Every district put out its own guidelines regarding how many hours kids should be learning. For ours, kindergarten to Grade 3 students get approximately one hour of school work per day. Grade 4 to Grade 7 is anywhere from an hour-and-a-half to three hours per day. And Grade 8 to Grade 12 is 10 to 15 hours per week.
The assignments and the learning, that’s part of it — but the social part is super important. The kids can hear each other's voices. They can connect with their classmates. They feel like they’re part of school, they can hear my voice. And I’m hoping it's helping give the kids a sense of normalcy in these unsettling times.
Week 5: The work continues (April 27 to May 1)
The different thing last week was we finally were able to pack up and send home the things the students had left behind. So that’s art supplies, their folders, notebooks and even jackets, shoes and things that had been left behind in the cloakroom. That was a big process. The district has been very good about health and safety so they didn’t give the go ahead to principals to start getting the supplies back to families until last week.
So last Wednesday, I was at the school handing out the supplies as families arrived. We bagged all that stuff and brought it down to the gym. Then parents came to pick it up and we had this whole process. Appointments were made based on alphabetical order and parents were given a period to arrive so we could maintain social distancing. Every single decision, because of the pandemic, has involved a lot more organizing.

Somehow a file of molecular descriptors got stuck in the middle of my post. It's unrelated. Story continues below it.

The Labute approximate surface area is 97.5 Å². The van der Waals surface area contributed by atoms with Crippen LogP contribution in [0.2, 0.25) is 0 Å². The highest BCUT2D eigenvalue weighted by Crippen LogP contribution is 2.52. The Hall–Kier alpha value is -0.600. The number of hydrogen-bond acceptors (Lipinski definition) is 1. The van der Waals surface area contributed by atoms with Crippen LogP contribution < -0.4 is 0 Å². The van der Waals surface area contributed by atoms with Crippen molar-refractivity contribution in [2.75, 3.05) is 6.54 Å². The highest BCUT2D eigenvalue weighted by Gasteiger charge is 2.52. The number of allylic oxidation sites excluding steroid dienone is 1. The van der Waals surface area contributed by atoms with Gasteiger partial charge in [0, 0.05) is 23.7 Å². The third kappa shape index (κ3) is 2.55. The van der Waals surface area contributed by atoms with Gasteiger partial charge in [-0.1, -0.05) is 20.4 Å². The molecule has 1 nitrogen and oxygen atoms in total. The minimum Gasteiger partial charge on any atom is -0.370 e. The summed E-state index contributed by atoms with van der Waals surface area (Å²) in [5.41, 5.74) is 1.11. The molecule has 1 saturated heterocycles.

I find the online part right now is actually more than a full-time job. If you asked my husband, he’d say I worked long hours before this all started. But I would say I’m working pretty long hours right now. For example, my next project is to learn how to videotape myself teaching with what's called a document camera. I want to teach math with these blocks my kids are familiar with. How do I do that, record it and get it on the screen? The document camera needed special software, needed a special cord, so I had to figure that out. And now I have to learn how to use that software.
After six weeks, I feel like I’m finally settling into a routine, although I’m still learning and troubleshooting new things.
It feels like a marathon. We’re completely changing our delivery model while worrying about our students at the same time.
Online teaching will never replace the rich social experience of the classroom. And the classroom effectiveness in teaching skills and building relationships is difficult to replicate remotely.
But I am sure glad that I have technology during this time to be able to connect to my students. I think most teachers feel the same way.